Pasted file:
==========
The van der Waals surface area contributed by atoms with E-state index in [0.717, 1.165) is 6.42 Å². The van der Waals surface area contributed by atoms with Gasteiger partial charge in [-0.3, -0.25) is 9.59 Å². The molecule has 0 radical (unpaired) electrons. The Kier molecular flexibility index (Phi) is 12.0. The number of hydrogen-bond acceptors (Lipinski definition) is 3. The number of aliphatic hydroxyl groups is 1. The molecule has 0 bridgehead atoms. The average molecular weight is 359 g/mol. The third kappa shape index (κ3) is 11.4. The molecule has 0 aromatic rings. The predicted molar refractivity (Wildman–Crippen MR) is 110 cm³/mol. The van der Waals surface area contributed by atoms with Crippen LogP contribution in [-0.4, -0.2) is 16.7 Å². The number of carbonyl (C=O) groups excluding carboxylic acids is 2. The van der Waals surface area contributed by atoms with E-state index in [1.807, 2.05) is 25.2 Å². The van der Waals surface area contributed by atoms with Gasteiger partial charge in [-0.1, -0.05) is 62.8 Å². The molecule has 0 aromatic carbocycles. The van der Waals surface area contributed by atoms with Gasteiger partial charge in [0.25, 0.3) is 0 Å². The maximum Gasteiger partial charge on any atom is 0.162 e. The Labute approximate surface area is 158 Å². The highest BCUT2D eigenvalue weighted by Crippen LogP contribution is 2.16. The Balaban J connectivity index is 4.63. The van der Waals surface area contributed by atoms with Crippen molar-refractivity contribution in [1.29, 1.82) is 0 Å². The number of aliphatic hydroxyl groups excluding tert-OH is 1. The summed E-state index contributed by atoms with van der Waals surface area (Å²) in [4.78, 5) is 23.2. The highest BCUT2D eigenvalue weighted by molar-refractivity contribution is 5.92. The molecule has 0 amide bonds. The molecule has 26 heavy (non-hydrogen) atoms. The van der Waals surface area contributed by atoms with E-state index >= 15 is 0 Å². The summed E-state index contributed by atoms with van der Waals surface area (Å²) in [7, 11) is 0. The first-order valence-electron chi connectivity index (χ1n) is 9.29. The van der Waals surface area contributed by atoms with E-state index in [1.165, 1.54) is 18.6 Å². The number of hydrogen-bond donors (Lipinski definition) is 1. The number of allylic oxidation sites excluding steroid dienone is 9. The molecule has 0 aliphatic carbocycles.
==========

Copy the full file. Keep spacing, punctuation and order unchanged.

The van der Waals surface area contributed by atoms with E-state index in [0.717, 1.165) is 6.42 Å². The van der Waals surface area contributed by atoms with Gasteiger partial charge in [-0.3, -0.25) is 9.59 Å². The molecule has 0 radical (unpaired) electrons. The Kier molecular flexibility index (Phi) is 12.0. The number of hydrogen-bond acceptors (Lipinski definition) is 3. The number of aliphatic hydroxyl groups is 1. The molecule has 0 bridgehead atoms. The average molecular weight is 359 g/mol. The third kappa shape index (κ3) is 11.4. The molecule has 0 aromatic rings. The predicted molar refractivity (Wildman–Crippen MR) is 110 cm³/mol. The van der Waals surface area contributed by atoms with Crippen LogP contribution in [-0.4, -0.2) is 16.7 Å². The number of carbonyl (C=O) groups excluding carboxylic acids is 2. The van der Waals surface area contributed by atoms with E-state index in [1.807, 2.05) is 25.2 Å². The van der Waals surface area contributed by atoms with Gasteiger partial charge in [-0.1, -0.05) is 62.8 Å². The molecule has 0 aromatic carbocycles. The van der Waals surface area contributed by atoms with Gasteiger partial charge in [0.25, 0.3) is 0 Å². The maximum Gasteiger partial charge on any atom is 0.162 e. The Labute approximate surface area is 158 Å². The highest BCUT2D eigenvalue weighted by Crippen LogP contribution is 2.16. The Balaban J connectivity index is 4.63. The van der Waals surface area contributed by atoms with Crippen molar-refractivity contribution in [1.29, 1.82) is 0 Å². The number of aliphatic hydroxyl groups excluding tert-OH is 1. The summed E-state index contributed by atoms with van der Waals surface area (Å²) in [4.78, 5) is 23.2. The highest BCUT2D eigenvalue weighted by molar-refractivity contribution is 5.92. The molecule has 0 amide bonds. The molecule has 26 heavy (non-hydrogen) atoms. The van der Waals surface area contributed by atoms with E-state index >= 15 is 0 Å². The summed E-state index contributed by atoms with van der Waals surface area (Å²) in [7, 11) is 0. The first-order valence-electron chi connectivity index (χ1n) is 9.29. The van der Waals surface area contributed by atoms with E-state index in [1.165, 1.54) is 18.6 Å². The number of hydrogen-bond donors (Lipinski definition) is 1. The number of allylic oxidation sites excluding steroid dienone is 9. The molecule has 0 aliphatic carbocycles.